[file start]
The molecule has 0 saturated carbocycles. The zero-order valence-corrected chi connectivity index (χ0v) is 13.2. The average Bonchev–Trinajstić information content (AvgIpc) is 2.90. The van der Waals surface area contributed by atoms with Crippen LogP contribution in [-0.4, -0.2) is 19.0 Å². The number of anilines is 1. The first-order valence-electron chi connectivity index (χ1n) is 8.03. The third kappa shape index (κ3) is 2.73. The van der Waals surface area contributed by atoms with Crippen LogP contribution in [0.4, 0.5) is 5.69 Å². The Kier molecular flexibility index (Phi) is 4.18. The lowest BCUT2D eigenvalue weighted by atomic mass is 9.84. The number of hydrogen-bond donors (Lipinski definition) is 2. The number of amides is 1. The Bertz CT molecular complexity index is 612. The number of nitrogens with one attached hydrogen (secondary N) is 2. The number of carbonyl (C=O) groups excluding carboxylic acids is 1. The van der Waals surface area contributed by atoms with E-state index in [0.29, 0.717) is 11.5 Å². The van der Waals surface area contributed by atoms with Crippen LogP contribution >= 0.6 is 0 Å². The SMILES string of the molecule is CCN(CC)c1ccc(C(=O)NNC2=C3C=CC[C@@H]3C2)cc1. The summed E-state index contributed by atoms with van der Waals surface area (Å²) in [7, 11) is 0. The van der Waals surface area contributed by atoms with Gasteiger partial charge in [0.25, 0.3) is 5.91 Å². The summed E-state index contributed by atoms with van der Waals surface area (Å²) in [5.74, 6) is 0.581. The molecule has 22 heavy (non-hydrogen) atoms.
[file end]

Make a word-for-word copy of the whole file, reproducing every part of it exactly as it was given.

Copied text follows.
The molecule has 0 saturated carbocycles. The zero-order valence-corrected chi connectivity index (χ0v) is 13.2. The average Bonchev–Trinajstić information content (AvgIpc) is 2.90. The van der Waals surface area contributed by atoms with Crippen LogP contribution in [-0.4, -0.2) is 19.0 Å². The number of anilines is 1. The first-order valence-electron chi connectivity index (χ1n) is 8.03. The third kappa shape index (κ3) is 2.73. The van der Waals surface area contributed by atoms with Crippen LogP contribution in [0.4, 0.5) is 5.69 Å². The Kier molecular flexibility index (Phi) is 4.18. The lowest BCUT2D eigenvalue weighted by atomic mass is 9.84. The number of hydrogen-bond donors (Lipinski definition) is 2. The number of amides is 1. The Bertz CT molecular complexity index is 612. The number of nitrogens with one attached hydrogen (secondary N) is 2. The number of carbonyl (C=O) groups excluding carboxylic acids is 1. The van der Waals surface area contributed by atoms with E-state index in [0.29, 0.717) is 11.5 Å². The van der Waals surface area contributed by atoms with Crippen LogP contribution >= 0.6 is 0 Å². The SMILES string of the molecule is CCN(CC)c1ccc(C(=O)NNC2=C3C=CC[C@@H]3C2)cc1. The summed E-state index contributed by atoms with van der Waals surface area (Å²) in [7, 11) is 0. The van der Waals surface area contributed by atoms with Gasteiger partial charge in [0.25, 0.3) is 5.91 Å². The summed E-state index contributed by atoms with van der Waals surface area (Å²) in [5.74, 6) is 0.581. The molecule has 22 heavy (non-hydrogen) atoms.